Every now and then when I am outdoors walking down a random path, a branch will catch my eye and remind me of my Tree.
I haven’t seen this particular tree in almost 45 years. I remember few things about the catastrophic illness that nearly took my life, and it is possible that the tree I remember never existed, that it represents a figment of my delirium-ridden imagination.
Thinking back to that time, at age seven, I experienced the hospital in much the same way that a feral animal might. I had no language or experience to explain what had happened to me. My body weak, I lay in a sterile, beige room full of metal and hard edges, with scary machines, industrial sounds and smells of sterile chemicals and disease. I slept a lot in between blood draws and painful tests, occasional visitors and meals. But sometimes I found myself alone in a small sterile room with a window that looked out upon a tree.
I don’t know where my hospital room was — I had been brought in semi-conscious and burning with fever and slipped further into delirium before coming awake in that strange and foreign place. There was nothing special about the room — hospital rooms look much the same today.
But the room had a window. And the window had a view of the sky and of the branch of a deciduous tree.
I don’t know what kind of tree it was, and it doesn’t really matter. I will be forever grateful to the people at Pullman Memorial Hospital who saved my life. But the Tree saved my spirit.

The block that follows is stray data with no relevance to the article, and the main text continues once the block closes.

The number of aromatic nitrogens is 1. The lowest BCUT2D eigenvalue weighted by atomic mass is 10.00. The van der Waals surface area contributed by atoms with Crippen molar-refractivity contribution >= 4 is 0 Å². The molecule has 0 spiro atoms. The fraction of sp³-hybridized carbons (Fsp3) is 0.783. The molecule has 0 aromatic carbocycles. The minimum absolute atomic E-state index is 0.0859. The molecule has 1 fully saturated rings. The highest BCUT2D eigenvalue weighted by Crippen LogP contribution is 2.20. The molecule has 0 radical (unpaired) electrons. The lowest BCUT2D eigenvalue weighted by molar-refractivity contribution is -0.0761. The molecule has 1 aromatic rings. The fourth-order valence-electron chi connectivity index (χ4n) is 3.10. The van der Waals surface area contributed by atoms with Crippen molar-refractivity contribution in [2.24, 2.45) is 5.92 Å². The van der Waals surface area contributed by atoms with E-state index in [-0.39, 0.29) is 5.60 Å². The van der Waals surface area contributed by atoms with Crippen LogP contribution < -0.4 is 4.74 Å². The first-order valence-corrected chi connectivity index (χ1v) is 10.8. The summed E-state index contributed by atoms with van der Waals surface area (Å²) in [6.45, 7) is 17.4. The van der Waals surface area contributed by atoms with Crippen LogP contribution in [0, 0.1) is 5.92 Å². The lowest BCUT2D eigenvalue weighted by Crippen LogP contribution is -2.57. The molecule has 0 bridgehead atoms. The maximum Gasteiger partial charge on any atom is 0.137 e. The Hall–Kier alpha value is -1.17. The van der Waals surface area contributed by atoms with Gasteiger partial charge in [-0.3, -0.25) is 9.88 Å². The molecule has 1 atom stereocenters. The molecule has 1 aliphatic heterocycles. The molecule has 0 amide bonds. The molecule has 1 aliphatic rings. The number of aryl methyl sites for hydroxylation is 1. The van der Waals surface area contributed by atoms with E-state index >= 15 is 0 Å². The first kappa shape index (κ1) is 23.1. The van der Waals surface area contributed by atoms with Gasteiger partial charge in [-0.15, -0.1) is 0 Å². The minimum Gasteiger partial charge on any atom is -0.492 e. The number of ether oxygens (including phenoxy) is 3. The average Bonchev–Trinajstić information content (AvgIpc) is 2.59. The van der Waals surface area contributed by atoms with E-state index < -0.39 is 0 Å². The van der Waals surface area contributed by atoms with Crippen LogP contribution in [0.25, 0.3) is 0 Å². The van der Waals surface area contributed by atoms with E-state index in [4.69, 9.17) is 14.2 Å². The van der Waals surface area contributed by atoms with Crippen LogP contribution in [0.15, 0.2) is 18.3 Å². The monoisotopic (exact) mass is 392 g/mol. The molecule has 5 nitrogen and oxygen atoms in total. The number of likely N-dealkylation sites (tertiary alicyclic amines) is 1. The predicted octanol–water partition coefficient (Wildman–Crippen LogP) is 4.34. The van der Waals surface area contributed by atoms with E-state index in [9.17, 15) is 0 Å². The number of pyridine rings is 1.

Through the branches of my Tree, I could see the sky changing from black to gray to the blue of day. I knew when a cloud obscured the sunshine, and when it left to reveal the sunlight. I could sometimes see mist obscuring the leaves of the Tree.
Such an amazing Tree! The branches danced gloriously in the breeze, leaves trembling to and fro. I could imagine the sound the wind made as it blew by. I watched rain gently push on the leaves and recalled the smell of a fall rain storm.
All of this I could conjure up from gazing at my Tree.
Watching that small piece of sky and the edge of a tree, I could remember all that I loved about the outdoors, about the world, about life. As I gazed at my Tree, I recalled climbing trees, reading beneath trees, hiking through trees, all memories of a happier time.
I could not understand, sometimes I could not even believe what was happening to me in the hospital — my body weak, wracked with pain and infection, the added pain of physical therapy required to recover. It felt like I had been in the hospital for ages — and I feared that perhaps I would be there forever. After all, I was at the age where “Are we there yet?” was the classic phrase for an hour-long car ride. I had no words for the tsunami of emotions I felt with every added insult to injury. I sometimes fell into despair, as I felt as if the misery of the hospital would never end.
But when I looked out the window at my Tree, it served as an anchor, a possibility, a goal. I will get to see the outdoors again, I told myself. I will not only see the trees, but I will experience them. I couldn’t wait to get outside and hear the wind, feel its breath upon my cheek and smell the crispy dryness of fall leaves descending from the sky.
The day I left the hospital, a nurse bundled me up in a big blanket, nestled my weakened body into a wheelchair, and my parents accompanied us as she pushed me through the corridors and out the sliding glass doors.
The cool wind whirled past my ears and kissed my forehead. The leaves swirled and a small breeze grazed the skin on top of my foot between the blanket and the slipper. I wept with happiness.
And more than four decades later, I sometimes catch a glimpse of a certain Tree out of the corner of my eye. That’s enough, along with the smells and the wind on my face, to take me back to that little girl in the hospital bed looking out of her window, watching her Tree. The memory of her takes my breath away and fills my eyes with tears of gratitude.
I am here, with your Tree, I tell her. We made it.